Prince – Sign o’ the times
It is silly, no? When a rocket blows
And everybody still wants to fly
Some say a man ain't happy, truly
Until a man truly dies
Oh why, oh why, sign o' the times
Some songs leave a mark, I think we agree on this. Maybe suddenly, maybe it takes longer. But for some songs it is immediately clear that the song is bound for history, it’s special, you don’t really know why, it’s probably less beautiful than other songs, but it’s bound for history, maybe for the lyrics, maybe for the moment it is released. This happened to Sign o’ the Times. Maybe not the happiest song of Prince’s, but definitely one of the most emotional, important, evocative.
We are towards the end of February 1987 and the genius from Minneapolis is working on the release of his new album, which will be released in March anticipated by this single. For Prince this is a particular moment in his career: he worked on this song and this album practically alone, thus closing the period of his collaboration with The Revolution, which have been an integral part, however, of his history since the days of Purple Rain, and we can say that Prince basically created this song alone with a synthesizer (and some electric guitar, I would say). And he did it on a Sunday afternoon, the day he reserved for his most intimate creations.
The song, we said, is certainly not a happy song: in the space of a few minutes it reviews the most negative and threatening looming on the horizon of the late 80s, from real existential nightmares, such as the omnipresent danger of nuclear war, to global disasters such as the presence and spread of AIDS, to specific catastrophes such as the explosion of the shuttle Challenger that occurred a year earlier, up to familiar tragedies, as in the verse in which Prince mentions a cousin who in few months tries marijuana for the first time, and soon finds himself down the tunnel of heroin.
Sign o’ the Times on the album cover was written as Sign “☮︎” the Times, and we know that Prince had a strong passion for writing lyrics and titles with numbers and symbols, as he had done for example years earlier with I Would Die 4 U or Take Me With U. Prince had been working on this song for some time, and it should have been released on two albums he was working on, but which never came out, as if to symbolize this period of strong inner change that the genius was living.
And this change undoubtedly also involved his collaboration with Warner Bros, who had refused to produce a triple album and had ordered Prince to cut seven songs, so that Sign o’ the Times would be a double album, but not triple. Prince had to accept, but this was the first sign of breaking with the record company, starting a journey that will lead him to no longer use the name Prince but to call himself T.A.F.K.A.P. (The Artist Formerly Known As Prince), then to even use a logo instead of a name, and here we go back to the use of symbols in texts and titles, and finally to strenuously fight the availability of his works on the internet and on social networks, up to a historic posthumous agreement signed by his heirs with the major record companies.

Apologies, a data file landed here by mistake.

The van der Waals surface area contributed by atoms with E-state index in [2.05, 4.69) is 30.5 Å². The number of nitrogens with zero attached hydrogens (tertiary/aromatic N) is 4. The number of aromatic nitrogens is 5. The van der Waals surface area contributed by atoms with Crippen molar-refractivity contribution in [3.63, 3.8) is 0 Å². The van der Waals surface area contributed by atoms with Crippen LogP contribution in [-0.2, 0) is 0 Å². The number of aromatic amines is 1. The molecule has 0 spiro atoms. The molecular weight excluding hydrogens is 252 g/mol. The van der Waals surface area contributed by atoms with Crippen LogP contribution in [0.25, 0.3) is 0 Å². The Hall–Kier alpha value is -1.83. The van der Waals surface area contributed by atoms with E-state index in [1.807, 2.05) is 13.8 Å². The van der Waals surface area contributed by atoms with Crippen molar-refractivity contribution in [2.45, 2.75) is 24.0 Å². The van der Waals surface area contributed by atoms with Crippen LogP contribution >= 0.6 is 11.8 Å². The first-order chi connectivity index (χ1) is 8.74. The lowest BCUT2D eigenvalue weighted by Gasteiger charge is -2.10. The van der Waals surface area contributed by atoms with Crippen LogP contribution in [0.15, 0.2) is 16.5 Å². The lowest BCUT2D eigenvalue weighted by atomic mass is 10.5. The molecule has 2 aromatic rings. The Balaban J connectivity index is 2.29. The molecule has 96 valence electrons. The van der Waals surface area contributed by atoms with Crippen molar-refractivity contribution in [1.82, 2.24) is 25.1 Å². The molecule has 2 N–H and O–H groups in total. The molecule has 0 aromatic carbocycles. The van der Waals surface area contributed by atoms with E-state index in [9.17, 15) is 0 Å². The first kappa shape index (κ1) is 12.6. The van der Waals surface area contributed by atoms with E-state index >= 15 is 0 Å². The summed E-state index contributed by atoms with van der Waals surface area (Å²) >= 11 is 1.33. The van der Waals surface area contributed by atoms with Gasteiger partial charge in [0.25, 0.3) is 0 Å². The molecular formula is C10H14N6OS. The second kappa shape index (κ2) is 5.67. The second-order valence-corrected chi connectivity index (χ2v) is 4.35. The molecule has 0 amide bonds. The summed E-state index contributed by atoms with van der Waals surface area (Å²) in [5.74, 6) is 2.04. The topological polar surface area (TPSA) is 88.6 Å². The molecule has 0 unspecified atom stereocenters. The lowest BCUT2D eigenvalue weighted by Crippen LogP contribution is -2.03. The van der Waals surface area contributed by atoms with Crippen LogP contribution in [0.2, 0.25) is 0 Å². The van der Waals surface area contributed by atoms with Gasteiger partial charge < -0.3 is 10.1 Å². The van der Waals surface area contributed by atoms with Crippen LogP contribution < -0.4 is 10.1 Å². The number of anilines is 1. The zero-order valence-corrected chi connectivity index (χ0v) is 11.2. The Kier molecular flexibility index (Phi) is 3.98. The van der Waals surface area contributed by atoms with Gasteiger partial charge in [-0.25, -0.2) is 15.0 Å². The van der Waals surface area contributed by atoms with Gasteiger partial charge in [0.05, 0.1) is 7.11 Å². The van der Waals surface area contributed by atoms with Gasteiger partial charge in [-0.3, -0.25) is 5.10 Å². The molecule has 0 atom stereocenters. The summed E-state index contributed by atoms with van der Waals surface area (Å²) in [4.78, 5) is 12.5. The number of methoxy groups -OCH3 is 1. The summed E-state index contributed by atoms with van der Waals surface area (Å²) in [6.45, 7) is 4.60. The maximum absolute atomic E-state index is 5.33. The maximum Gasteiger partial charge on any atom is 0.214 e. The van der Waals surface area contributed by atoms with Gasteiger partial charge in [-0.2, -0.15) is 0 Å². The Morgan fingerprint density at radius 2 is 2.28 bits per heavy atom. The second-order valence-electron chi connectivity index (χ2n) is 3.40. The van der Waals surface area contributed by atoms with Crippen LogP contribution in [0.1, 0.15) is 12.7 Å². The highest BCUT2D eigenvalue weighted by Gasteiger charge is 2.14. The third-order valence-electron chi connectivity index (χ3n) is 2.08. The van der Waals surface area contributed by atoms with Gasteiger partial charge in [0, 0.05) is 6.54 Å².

The song was naturally a resounding success, even if as we said it was completely different from the most recent hits (just think of the very sensual Kiss released just a year earlier), and even if it had an absolutely minimalist video: for the first time, in fact, a song had what we now call a lyric video, which is a kind of karaoke with the lyrics appearing on the screen, minimum graphics, and nothing else. Prince doesn’t even appear in any single frame.
One last curiosity: on the cover of the single we see a female figure with her face obscured by a large black heart. There was a rumor that the female figure was Prince himself, but today we can say with certainty that this was not the case: the girl portrayed on the cover was the beautiful Cat Glover, representative of a new generation of muses of the artist, after the periods of Vanity and Apollonia, and then Wendy and Lisa.
And a few months later we will see Cat absolutely protagonist together with Sheena Easton in the video for U Got the Look, taken from this same album. The only muse who always stayed by Prince’s side was the talented and beautiful drummer Sheila E.
But after all, that too was a sign of the times.
Prince on Wikipedia